during startup. My proposal for how this happens is that H1 monoatomic gas
        is adsorbed into the lattice and recombines into H2 gas, and this is an
        endothermic reaction. That is what sets up temperatures cold enough for
        the formation of a BEC or V1DLLBEC.

        My instinct tells me that the 2nd stage LENR reaction is Reversible Proton
        Fusion (RPF) because it is by far the most abundantly occurring fusion in
        nature. Basically, we set up the conditions where fusion occurred with a
        BEC, and then once the physical system sees fusion occurring, Nature wants
        to see RPF taking place.

        • Axil Axil

          Read up on non equilibrium BEC

      • Stephen

        I’m interested 😉 could you write a new post about it? It could be a really interesting thread especially now we are getting more and more interesting data.

        Actually it would be really interesting to have a separate posting for each theory out there which we could discuss and evaluate compare and hybridise if necessary in some way as more and more data comes in for comparison.

        May be those threads could also identify markers and tracers that experimentalists could look for that may help clarify and evaluate each theory.

        With the smart minds here I’m confident the right solution can be found.

        • Zephir

          I already wrote about it at lenrforum
          and reddit – they can be discussed there.
          My general idea of cold fusion within metal lattice is, it results from simultaneous collisions of many atom nuclei at the same moment along very exact line, which leads to massive Astroblaster effect and into temporal entanglement of multiple atom nuclei, which averages and dilutes the energy formed. This exact alignment also leads into anomalous phenomena (analogy of Allais effect at the atomic scale), which attenuate both the entanglement, both thermalization of reaction products.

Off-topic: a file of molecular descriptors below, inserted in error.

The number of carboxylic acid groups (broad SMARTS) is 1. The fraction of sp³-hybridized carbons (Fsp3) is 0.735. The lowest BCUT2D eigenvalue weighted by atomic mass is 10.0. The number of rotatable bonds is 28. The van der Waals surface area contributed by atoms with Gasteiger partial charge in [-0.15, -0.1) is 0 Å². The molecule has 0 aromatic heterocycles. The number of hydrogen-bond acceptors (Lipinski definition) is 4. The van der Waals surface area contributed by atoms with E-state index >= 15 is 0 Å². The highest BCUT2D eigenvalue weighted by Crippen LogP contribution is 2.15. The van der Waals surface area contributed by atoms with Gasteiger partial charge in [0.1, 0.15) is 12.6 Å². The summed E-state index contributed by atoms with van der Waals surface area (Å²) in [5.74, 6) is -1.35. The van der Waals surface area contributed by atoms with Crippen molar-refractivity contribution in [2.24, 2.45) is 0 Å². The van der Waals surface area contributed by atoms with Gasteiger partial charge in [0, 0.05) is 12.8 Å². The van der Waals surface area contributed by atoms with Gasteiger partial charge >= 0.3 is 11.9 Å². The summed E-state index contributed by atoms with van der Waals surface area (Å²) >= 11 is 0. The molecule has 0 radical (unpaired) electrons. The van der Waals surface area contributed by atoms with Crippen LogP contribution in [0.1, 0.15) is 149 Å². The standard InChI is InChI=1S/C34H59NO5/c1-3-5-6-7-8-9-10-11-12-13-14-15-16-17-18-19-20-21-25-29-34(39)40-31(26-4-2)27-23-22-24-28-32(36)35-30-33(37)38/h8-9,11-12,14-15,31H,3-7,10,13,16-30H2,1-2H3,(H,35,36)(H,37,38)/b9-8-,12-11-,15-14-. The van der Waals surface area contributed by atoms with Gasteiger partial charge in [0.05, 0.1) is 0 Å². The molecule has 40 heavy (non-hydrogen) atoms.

• Warthog

            It’s been quite a while since I looked at these studies…they are summarized in George Beaudette’s book “Excess Heat”. IIRC, each author ran multiple units, some of which showed heat, and some of which did not. Calorimetric data and helium analysis samples were taken from those units that gave off heat.

            I think the final data reduction ratioed the heat and helium from the individual cells and that the individual cells did NOT give the same absolute values of heat output.

  • Josh G

    If anyone is curious, here is the solution to the proton radius puzzle Carl-Oscar brings up. It’s actually a huge problem for the standard model:

    More slightly related stuff on the fine structure constant and the different masses of neutrons and protons:

    And on the magnetic moments of protons and neutrons:

    • Zephir

      I’d be rather cautious with it – the calculations of proton mass in Standard Model are based on nearly thirty various QED and QCD corrections You should understand the mainstream model really well for being able to say, which ones are overestimated and which ones are underestimated or missing completely.

      • Josh G

        What a load of misdirection Zephir! Served on a platter ofThere is now an unresolved puzzle in physics: why does the radius of the proton

        • Zephir

          Try to imagine the situation: some team of physicists calculates the radius of proton with using of twenty six constants and thirty corrections with 4% error. And after then Miles Mathis enters the scene and explains, where exactly their mistake is with some tirade, which isn’t even remotely related to subject. This is not even funny.

          • Josh G